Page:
On this episode of Broad & High, an artist profile: Dennis DeVendra, a blind woodturner. Also a look at Dangerdust, the anonymous chalk artist duo from Columbus College of Arts and Design, Helping Hands Center an arts & autism based in Clintonville, Petali Teas and D’Art the Gallery Kitty at Dublin Arts Council.
Republican Congressman Works To Hold Onto 12th District Seat
The race for congress in the 12th district features a three term incumbent with a challenger who wants to return to Capitol Hill after serving in the early 1980′s. The district includes eastern Franklin County, western Licking County and all of Delaware County. And candidates Pat Tiberi, republican incumbent and Bob Shamansky, democratic challenger have been criss-crossing the area during the last month in search of votes.
At several candidate night forums during October, Republican incumbent Pat Tiberi stresses his constituent services and his lifelong roots in the district as he ask voters for another term. Bob Shamansky asks voters to send a message to the Bush administration by returning him to congress. Shamansky held the seat for one term at the start of the 1980s. At the Jewish Community Center on College Avenue in Bexley, the candidates fielded a half-dozen questions ranging from veterans and health care issues to the war in Iraq. at his most animated, Shamansky pulled two credit cards from his pocket to make a point about the federal budget deficit and what he calls the Bush-Tiberi record.
But, Tiberi was quick to dismiss Shamansky’s charge as rhetoric.
The battle for the 12th congressional district is crystallized by two likely voters interviewed on the sidewalks of Sunbury in southeast Delaware County. Sunbury is near the geographic center of the district. Tiberi and Shamansky are seeking the votes of both Larry Edwards, a lifelong resident of Sunbury, and Elizabeth Dages of Westerville. She’s in the Sunbury town square on business. Dages has voted republican all her life and says she favors Tiberi again in next week’s race.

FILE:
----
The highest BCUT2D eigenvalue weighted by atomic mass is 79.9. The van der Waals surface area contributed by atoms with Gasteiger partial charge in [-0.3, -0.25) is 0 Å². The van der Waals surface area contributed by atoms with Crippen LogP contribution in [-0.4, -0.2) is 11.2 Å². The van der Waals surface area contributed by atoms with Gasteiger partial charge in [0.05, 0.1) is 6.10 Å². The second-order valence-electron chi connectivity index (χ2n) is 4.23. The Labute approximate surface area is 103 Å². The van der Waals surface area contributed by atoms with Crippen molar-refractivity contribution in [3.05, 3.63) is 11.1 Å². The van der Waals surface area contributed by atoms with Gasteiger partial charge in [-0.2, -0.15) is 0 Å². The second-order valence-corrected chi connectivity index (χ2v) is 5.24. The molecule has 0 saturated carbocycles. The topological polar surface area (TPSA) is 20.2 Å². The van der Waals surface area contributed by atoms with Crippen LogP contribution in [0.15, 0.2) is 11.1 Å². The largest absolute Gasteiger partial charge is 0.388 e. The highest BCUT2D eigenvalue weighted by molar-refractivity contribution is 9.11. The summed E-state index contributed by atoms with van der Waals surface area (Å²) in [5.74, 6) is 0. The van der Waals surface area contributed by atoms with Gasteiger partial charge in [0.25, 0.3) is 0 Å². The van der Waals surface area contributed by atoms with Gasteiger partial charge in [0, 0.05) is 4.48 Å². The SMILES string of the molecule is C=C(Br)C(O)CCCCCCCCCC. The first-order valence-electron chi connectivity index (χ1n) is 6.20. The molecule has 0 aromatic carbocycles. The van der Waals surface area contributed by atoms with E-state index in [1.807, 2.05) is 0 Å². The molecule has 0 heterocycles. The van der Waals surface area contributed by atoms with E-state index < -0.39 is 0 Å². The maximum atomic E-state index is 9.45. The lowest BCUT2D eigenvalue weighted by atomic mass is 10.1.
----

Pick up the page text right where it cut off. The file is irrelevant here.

Dages says she’s skeptical of what she calls democratic party tactics, especially the call for “change” in Washington.
In ads, in polls, in interviews of potential voters during the past three months through-out Central Ohio, the war in Iraq bubbles into the conversation. Its the first topic mentioned by Sunbury resident Larry Edwards when asked what issues are important to him in the Shamansky-Tiberi congressional race. Edwards says an over-arching issue for the entire country is quoting here, “what’s being done in our name and with our tax dollars.”
While voters in the district have sent republicans to Capitol Hill every two years since 1983. the Tiberi-Shamansky campaign is considered competitive, in part, because voters like Edwards this year express what he calls “anti-incumbent” sentiments. Edwards uses an analogy to describe his thinking leading up to next Tuesday.
Two years ago, a slim majority of 12th district voters favored republicans.